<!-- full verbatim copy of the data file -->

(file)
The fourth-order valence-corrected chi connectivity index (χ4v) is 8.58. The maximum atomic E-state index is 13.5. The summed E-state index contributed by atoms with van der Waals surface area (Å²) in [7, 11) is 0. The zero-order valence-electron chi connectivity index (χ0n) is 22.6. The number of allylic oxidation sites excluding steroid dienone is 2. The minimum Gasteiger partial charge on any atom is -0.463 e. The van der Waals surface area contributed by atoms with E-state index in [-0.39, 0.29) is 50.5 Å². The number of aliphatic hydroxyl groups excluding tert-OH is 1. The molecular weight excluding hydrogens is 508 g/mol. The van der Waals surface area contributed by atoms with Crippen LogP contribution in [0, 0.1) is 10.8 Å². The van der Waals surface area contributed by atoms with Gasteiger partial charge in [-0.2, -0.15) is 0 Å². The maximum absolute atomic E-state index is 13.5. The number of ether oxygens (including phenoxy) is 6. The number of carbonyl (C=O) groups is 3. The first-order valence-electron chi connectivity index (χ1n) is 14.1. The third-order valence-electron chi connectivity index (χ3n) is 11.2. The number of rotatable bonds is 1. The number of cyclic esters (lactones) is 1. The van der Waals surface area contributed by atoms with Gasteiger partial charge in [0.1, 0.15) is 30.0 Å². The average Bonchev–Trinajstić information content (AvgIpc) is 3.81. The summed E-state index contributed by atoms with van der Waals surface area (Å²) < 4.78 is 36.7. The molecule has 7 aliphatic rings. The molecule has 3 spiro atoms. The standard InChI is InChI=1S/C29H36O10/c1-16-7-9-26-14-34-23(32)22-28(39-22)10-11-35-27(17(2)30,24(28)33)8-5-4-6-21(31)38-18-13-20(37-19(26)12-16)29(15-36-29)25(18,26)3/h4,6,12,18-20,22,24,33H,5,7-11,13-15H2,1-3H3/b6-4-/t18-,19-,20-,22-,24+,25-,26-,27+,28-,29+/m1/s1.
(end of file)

The fourth-order valence-corrected chi connectivity index (χ4v) is 8.58. The maximum atomic E-state index is 13.5. The summed E-state index contributed by atoms with van der Waals surface area (Å²) in [7, 11) is 0. The zero-order valence-electron chi connectivity index (χ0n) is 22.6. The number of allylic oxidation sites excluding steroid dienone is 2. The minimum Gasteiger partial charge on any atom is -0.463 e. The van der Waals surface area contributed by atoms with E-state index in [-0.39, 0.29) is 50.5 Å². The number of aliphatic hydroxyl groups excluding tert-OH is 1. The molecular weight excluding hydrogens is 508 g/mol. The van der Waals surface area contributed by atoms with Crippen LogP contribution in [0, 0.1) is 10.8 Å². The van der Waals surface area contributed by atoms with Gasteiger partial charge in [-0.2, -0.15) is 0 Å². The maximum absolute atomic E-state index is 13.5. The number of ether oxygens (including phenoxy) is 6. The number of carbonyl (C=O) groups is 3. The first-order valence-electron chi connectivity index (χ1n) is 14.1. The third-order valence-electron chi connectivity index (χ3n) is 11.2. The number of rotatable bonds is 1. The number of cyclic esters (lactones) is 1. The van der Waals surface area contributed by atoms with Gasteiger partial charge in [0.1, 0.15) is 30.0 Å². The average Bonchev–Trinajstić information content (AvgIpc) is 3.81. The summed E-state index contributed by atoms with van der Waals surface area (Å²) < 4.78 is 36.7. The molecule has 7 aliphatic rings. The molecule has 3 spiro atoms. The standard InChI is InChI=1S/C29H36O10/c1-16-7-9-26-14-34-23(32)22-28(39-22)10-11-35-27(17(2)30,24(28)33)8-5-4-6-21(31)38-18-13-20(37-19(26)12-16)29(15-36-29)25(18,26)3/h4,6,12,18-20,22,24,33H,5,7-11,13-15H2,1-3H3/b6-4-/t18-,19-,20-,22-,24+,25-,26-,27+,28-,29+/m1/s1.